is a reigning prince.


Extant principalities

The current princely monarchies include: * The co-principality of
Andorra Andorra (, ; ), officially the Principality of Andorra ( ca, Principat d'Andorra), is a sovereign Sovereign is a title which can be applied to the highest leader in various categories. The word is borrowed from Old French ''souverain'', w ...
(current reigning princes are the
French President The president of France, officially the president of the French Republic (french: Président de la République française), is the head of state A head of state (or chief of state) is the public persona who officially embodies a state ( ...
Emmanuel Macron Emmanuel Jean-Michel Frédéric Macron (; born 21 December 1977) is a French politician who has been serving as the president of France and ''ex officio An ''ex officio'' member is a member of a body (notably a board, committee, council) wh ...
and HE Joan Enric Vives Sicília) * The
emir Emir (; ar, أمير ' ), sometimes transliterated Transliteration is a type of conversion of a text from one script to another that involves swapping letters (thus '' trans-'' + '' liter-'') in predictable ways, such as Greek → , Cyr ...

emir
ate of
Kuwait Kuwait (; ar, الكويت ', or ), officially the State of Kuwait ( ar, دولة الكويت '), is a country in Western Asia Western Asia, West Asia, or Southwest Asia, is the westernmost subregion A subregion is a part of a larger regi ...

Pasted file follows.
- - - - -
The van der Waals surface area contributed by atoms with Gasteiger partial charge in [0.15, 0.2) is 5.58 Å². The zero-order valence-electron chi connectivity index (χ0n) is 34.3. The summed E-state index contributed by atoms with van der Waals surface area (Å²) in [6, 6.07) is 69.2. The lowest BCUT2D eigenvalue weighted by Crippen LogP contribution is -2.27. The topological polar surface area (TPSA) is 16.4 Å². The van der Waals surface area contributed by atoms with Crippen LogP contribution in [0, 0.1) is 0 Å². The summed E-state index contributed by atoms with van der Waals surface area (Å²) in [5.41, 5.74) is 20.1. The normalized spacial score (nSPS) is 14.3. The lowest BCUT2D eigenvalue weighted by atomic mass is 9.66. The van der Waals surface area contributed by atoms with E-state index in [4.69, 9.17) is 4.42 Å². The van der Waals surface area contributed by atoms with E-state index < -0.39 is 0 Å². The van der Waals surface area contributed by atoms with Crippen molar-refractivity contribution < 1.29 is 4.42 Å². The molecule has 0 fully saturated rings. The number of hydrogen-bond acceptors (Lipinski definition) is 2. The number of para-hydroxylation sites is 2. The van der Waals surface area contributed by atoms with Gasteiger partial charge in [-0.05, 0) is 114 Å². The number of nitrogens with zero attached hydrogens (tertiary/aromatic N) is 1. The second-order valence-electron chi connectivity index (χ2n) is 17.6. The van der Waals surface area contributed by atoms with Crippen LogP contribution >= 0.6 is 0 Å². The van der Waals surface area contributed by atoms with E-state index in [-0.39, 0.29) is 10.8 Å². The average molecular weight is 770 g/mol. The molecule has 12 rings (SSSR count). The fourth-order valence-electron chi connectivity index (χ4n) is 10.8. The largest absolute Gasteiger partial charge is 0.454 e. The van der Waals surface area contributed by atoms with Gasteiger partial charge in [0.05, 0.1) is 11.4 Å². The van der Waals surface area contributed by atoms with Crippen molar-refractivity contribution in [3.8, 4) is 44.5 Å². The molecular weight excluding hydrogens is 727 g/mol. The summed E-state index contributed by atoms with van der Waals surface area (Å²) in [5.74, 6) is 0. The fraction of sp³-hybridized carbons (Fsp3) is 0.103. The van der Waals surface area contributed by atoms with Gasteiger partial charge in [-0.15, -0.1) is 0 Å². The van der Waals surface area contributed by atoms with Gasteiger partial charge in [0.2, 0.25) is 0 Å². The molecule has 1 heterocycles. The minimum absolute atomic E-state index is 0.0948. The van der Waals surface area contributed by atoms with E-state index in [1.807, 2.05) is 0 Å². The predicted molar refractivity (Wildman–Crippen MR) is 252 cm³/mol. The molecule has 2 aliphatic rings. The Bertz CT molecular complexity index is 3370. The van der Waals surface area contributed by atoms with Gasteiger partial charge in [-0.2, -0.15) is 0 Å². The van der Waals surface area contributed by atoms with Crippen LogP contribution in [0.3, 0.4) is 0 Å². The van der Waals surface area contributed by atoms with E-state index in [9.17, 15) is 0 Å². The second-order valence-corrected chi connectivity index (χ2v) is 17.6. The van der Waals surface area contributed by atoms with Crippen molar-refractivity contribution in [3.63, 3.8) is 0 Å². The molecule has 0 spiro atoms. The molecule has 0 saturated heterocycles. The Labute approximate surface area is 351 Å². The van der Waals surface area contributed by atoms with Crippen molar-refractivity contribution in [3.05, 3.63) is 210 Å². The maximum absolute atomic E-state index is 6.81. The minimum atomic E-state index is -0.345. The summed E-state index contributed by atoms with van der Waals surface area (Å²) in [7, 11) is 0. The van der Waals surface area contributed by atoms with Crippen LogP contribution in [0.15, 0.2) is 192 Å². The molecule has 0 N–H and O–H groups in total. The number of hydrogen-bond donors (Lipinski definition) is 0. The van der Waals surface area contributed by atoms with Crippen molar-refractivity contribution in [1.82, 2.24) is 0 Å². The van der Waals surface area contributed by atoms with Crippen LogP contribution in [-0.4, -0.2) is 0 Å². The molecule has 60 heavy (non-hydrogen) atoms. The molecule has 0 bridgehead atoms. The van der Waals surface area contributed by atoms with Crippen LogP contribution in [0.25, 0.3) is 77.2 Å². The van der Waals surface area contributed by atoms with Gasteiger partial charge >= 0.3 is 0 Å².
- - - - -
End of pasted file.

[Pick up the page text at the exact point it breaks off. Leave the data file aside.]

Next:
Kuwait
(current reigning emir is
Nawaf Al-Ahmad Al-Jaber Al-Sabah Nawaf Al-Ahmad Al-Jaber Al-Sabah ( ar, نواف الأحمد الجابر الصباح ''Nawwāf al-ʾAḥmad al-Jābir aṣ-Ṣabāḥ''; born 25 June 1937) is the and the of the . On 30 September 2020, he succeeded to the throne following th ...
) * The
principality A principality (or sometimes princedom) can either be a monarchical A monarchy is a form of government A government is the system or group of people governing an organized community, generally a state. In the case of ...
of
Liechtenstein Liechtenstein ( ; ), officially the Principality of Liechtenstein (german: link=no, Fürstentum Liechtenstein), is a German-speaking The German language (, ) is a West Germanic language mainly spoken in Central Europe Central Europ ...

Liechtenstein
(current reigning prince is
Hans-Adam II Hans-Adam II (Johannes Adam Ferdinand Alois Josef Maria Marco d'Aviano Pius; born 14 February 1945) is the reigning prince of Liechtenstein. He is the son of Franz Joseph II, Prince of Liechtenstein (1906–1989) and his wife, Countess Georgina v ...
) * The principality of